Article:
Governor Under Fire Over Judicial Selections

Neil Abercrombie | Photo by Andrew Wertheimer

As the process to fill vacancies on the Hawaii Supreme Court moves forward, Gov. Neil Abercrombie will not release the list of names of candidates he received from the Judicial Selection Commission. Though spokeswoman Donalyn Dela Cruz cites confidentiality as key to “attracting prospective judicial applicants,” others say the move flies in the face of the theme of openness and transparency that Abercrombie stressed during his gubernatorial campaign.

Political reporter Richard Borrecca, who last month penned a piece highlighting Abercrombie’s social media savvy, today published an editorial with a different tone:

Abercrombie’s secretive start is cause of worry

Despite Abercrombie’s early fascination with social media, his communication with the public since his election has been mostly absent. When he was in Congress, there was little need to communicate except at election time, but now he has a job with bigger responsibilities. Abercrombie now is not a representative from Hawaii — he is the leader of the state and his obligation to open government has grown.

The decision to keep the names secret is a change in course from that of Abercrombie’s predecessor, Linda Lingle. One defender of the practice submitted a “Letter to the Editor” to the Honolulu Star-Advertiser:

The Judicial Selection Commission is made up of a cross-section of the public as well as attorneys who actually know the candidates… Perhaps the former governor simply lacked the ability to make tough decisions without first testing the winds of public sentiment — inappropriately I might add — as she did with the controversial civil unions bill. The selection of our judges should be based on qualifications, not popularity.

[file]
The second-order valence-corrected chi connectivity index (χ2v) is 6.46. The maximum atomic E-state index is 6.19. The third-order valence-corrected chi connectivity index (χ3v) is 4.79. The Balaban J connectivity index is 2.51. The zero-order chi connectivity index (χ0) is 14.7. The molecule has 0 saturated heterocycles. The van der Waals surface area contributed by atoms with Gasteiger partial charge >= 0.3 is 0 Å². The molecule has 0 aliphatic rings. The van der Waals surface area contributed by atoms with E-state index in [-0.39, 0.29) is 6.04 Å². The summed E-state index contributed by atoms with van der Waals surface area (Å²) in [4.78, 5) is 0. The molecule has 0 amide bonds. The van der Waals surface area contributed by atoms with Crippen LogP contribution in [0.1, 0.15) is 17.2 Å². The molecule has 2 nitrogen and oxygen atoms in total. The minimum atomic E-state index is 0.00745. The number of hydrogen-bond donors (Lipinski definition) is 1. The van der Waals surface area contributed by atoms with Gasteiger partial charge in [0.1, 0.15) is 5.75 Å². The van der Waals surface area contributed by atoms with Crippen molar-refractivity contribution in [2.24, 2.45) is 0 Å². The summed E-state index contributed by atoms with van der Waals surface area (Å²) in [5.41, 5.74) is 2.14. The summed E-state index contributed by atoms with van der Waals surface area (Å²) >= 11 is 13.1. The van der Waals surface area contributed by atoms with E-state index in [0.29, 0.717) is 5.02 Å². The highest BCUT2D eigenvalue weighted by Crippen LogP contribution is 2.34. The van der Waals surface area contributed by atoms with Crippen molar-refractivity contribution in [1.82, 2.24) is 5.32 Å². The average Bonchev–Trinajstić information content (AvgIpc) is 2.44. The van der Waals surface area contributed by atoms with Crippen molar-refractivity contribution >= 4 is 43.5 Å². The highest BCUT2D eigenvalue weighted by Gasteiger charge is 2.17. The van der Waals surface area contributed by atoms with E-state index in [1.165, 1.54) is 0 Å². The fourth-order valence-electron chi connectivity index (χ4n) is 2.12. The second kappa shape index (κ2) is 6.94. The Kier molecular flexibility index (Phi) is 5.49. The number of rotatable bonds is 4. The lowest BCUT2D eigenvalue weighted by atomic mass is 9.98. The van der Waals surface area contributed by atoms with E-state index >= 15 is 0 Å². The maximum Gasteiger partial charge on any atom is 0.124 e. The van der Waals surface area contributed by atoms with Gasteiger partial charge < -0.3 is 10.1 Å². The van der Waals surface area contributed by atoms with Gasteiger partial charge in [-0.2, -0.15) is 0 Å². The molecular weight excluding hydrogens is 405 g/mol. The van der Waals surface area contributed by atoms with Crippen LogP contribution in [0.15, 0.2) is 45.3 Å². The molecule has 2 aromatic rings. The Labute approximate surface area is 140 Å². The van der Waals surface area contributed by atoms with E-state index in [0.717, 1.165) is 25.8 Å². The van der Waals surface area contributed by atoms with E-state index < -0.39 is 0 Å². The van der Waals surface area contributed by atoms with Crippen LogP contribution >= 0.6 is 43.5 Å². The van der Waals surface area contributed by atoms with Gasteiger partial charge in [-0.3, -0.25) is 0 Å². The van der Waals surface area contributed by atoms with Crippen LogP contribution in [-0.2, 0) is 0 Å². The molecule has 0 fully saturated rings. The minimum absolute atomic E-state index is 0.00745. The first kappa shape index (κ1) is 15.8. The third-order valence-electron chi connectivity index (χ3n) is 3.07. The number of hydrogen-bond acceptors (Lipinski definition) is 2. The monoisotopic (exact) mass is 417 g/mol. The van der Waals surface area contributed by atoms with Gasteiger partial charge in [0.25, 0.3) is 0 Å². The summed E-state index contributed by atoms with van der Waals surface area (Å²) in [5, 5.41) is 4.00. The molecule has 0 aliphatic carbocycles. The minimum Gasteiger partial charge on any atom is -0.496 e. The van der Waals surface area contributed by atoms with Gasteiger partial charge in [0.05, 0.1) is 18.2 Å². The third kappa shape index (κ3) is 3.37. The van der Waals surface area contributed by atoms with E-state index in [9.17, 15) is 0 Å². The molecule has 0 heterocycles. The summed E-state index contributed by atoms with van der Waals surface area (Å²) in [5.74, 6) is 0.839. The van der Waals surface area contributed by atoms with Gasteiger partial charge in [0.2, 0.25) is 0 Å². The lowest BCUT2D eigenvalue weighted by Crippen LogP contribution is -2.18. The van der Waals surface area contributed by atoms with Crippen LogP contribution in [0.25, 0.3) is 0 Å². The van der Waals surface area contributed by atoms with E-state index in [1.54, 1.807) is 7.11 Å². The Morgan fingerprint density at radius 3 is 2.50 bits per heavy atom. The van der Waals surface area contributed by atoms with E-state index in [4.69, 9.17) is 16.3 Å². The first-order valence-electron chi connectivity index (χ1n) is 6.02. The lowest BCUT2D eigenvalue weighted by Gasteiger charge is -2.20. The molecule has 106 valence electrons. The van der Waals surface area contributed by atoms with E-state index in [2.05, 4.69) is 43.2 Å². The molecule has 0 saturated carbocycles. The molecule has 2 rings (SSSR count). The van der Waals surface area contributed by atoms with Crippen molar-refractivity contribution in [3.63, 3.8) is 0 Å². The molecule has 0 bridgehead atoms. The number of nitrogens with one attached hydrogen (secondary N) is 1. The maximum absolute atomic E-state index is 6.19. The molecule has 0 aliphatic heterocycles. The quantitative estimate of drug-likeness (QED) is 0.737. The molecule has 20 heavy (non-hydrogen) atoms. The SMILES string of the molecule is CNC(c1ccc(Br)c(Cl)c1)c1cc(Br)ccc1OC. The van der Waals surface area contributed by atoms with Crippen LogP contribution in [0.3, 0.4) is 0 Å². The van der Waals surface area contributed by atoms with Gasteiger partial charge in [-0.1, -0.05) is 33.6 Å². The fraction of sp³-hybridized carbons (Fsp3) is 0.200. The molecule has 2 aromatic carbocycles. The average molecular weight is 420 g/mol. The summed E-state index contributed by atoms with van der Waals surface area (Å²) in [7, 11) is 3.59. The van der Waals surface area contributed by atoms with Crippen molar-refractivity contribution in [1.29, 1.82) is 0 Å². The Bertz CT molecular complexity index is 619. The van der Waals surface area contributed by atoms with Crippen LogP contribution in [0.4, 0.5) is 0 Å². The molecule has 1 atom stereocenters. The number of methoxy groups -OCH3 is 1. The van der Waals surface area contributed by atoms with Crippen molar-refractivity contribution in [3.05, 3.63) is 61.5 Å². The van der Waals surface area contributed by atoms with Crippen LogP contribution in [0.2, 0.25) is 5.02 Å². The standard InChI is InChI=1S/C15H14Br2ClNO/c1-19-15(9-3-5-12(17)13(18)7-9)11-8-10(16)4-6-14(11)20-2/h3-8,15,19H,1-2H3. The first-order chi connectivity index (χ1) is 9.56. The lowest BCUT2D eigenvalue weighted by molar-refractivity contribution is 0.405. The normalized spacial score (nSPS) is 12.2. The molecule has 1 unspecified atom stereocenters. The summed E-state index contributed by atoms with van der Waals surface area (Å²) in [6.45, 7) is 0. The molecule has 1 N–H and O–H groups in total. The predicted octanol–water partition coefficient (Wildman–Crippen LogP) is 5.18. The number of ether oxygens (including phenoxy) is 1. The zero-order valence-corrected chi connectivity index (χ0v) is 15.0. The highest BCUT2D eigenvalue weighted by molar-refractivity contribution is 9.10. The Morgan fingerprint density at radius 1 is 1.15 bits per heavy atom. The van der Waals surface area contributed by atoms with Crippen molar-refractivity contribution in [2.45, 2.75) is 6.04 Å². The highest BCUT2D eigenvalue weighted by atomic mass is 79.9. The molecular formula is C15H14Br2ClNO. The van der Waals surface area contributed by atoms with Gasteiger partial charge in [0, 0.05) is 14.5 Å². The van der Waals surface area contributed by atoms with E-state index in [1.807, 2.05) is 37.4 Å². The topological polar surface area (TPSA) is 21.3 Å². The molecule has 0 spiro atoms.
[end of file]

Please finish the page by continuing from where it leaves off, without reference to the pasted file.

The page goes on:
Leading Hawaii blogger Ian Lind said last week that he was disappointed in Abercrombie’s decision to keep the names secret, and later noted that the governor may still have to disclose the names based on previous rulings by the Office of Information Practices.

Ryan Ozawa

Ryan Kawailani Ozawa has immersed himself in new technologies and online communities since the days before the web. From running a dial-up BBS in the early '90s to exploring today’s dynamic world of "Web 2.0" and social media, he has long embraced and evangelized the ways in which technology can bring people together.